Rendering: NYC resiliency presentation.
There are a couple of opportunities this month to participate in the public review process for the East Side Coastal Resiliency Project.
As you may know, the city’s plan to protect the Lower East Side from future storms on the scale of Hurricane Sandy has been met with heavy criticism. Many local residents are unhappy about proposed changes to East River Park (the vital recreational area would be closed for 3-5 years and be almost completely reconstructed and raised several feet).
On Tuesday, June 11 there will be a Community Board 3 ULURP hearing. The project is just beginning its path through the city’s Uniform Land Use Review Procedure. The meeting of CB3’s parks committee takes place at 6:30 p.m. at P.S. 188, 442 East Houston St. You can read the ULURP application here.
A second meeting (the regularly scheduled monthly Parks Committee session) will take place Thursday June 13, 6:30 p.m. at Henry Street Settlement, 301 Henry St. Both meetings will address, among other issues, the acquisition of/access to privately owned land along the proposed flood barrier, from Montgomery Street up to 23rd Street.
In addition to these formal hearings, there are two open houses hosted by city officials this week. The first is Wednesday, June 5, 4-8 p.m. The other is Thursday, June 6 2-8 p.m. Both sessions will be held at Peter Cooper Village, 360 1st Avenue (entrance on 21st Street). More details here.
Across the city during the past week, local residents marked the five year anniversary of Hurricane Sandy in many different ways. On Friday. NYC public officials and community leaders gathered at Pier 35 (near Clinton Street) for the unveiling of a “High Water Mark” sign.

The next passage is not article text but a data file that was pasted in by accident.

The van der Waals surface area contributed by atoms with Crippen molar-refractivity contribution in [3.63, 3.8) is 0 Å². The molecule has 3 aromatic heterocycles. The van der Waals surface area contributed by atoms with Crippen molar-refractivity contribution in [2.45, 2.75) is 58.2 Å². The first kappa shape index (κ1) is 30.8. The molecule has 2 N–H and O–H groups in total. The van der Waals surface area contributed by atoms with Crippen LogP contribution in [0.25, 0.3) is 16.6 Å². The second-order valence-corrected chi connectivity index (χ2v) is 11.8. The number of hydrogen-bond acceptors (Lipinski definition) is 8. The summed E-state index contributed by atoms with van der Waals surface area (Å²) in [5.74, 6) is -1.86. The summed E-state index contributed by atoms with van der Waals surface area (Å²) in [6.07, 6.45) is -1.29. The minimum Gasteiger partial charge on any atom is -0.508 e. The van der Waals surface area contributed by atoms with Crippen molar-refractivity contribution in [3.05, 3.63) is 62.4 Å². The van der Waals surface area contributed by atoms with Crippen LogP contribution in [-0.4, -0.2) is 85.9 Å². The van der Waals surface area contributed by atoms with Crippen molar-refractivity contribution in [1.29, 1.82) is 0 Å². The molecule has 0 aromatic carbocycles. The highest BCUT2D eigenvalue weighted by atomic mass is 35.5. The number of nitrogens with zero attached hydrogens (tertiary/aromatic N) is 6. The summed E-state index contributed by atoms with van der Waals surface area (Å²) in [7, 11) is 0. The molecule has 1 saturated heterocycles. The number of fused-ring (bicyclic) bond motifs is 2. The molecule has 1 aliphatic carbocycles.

Signs have been put up in various areas throughout New York to raise awareness of the growing flood risk. The program is sponsored by FEMA and administered by the NYC Office of Emergency Preparedness, with cooperation from the Economic Development Corp. A local group, Friends of Pier 35, led a campaign for the installation of a high water mark sign on the Lower East Side.
The sign reads:
October 29, 2012: On this day, Hurricane sandy brought a storm surge of 5 feet to this area as indicated by the red line below.
On Friday, NYC Emergency Management Commissioner Joseph Esposito said, “This sign is here to remind everyone about the life-threatening storm surge we experienced when Hurricane Sandy hit and to urge New Yorkers to stay prepared should another storm hit.” City Council member Margaret Chin and State Assemblyman Brian Kavanagh also attended the event.
As we have reported, the city’s multi-million dollar plan to create flood barriers along the East River has been pushed back. Construction was supposed to begin this past summer but is now anticipated to start in 2019.
During the summer, NY1 reported that plans for a flood barrier along the East River had been scaled back and that construction was being delayed. Now, just ahead of the fifth anniversary of Hurricane Sandy, WNYC has more details about the shrinking plan to protect the Lower East Side from future storms.
In a story airing today, WNYC reports that “the groundbreaking (originally scheduled to begin this past June) has been delayed by at least 18 months, and already some of the amenities promised to the community have been removed to cut costs.”
The city is now saying the East Side Coastal Resiliency Project will not begin construction until 2019. Local officials, noted WNYC, have also, “scrapped plans to build… new bridges over the FDR Drive that would have connected public housing residents to the waterfront.”
Back in 2014, the federal government awarded New York City $335 million for the first phase of a larger flood protection plan called the “Big U.” It included flood gates, berms and an enhanced recreational area. In an interview, the mayor’s chief resiliency officer, Daniel Zarrilli, said the city still considers better access to East River Park important, but that there’s not enough money for everything. The delays, added Zarrilli, are due to the complexity of the project.
You can read the full story here, including reaction from locals, and listen to the audio version below. The next waterfront task force meeting takes place Nov. 9 at 6:30 p.m., at Gouverneur Health, 227 Madison St.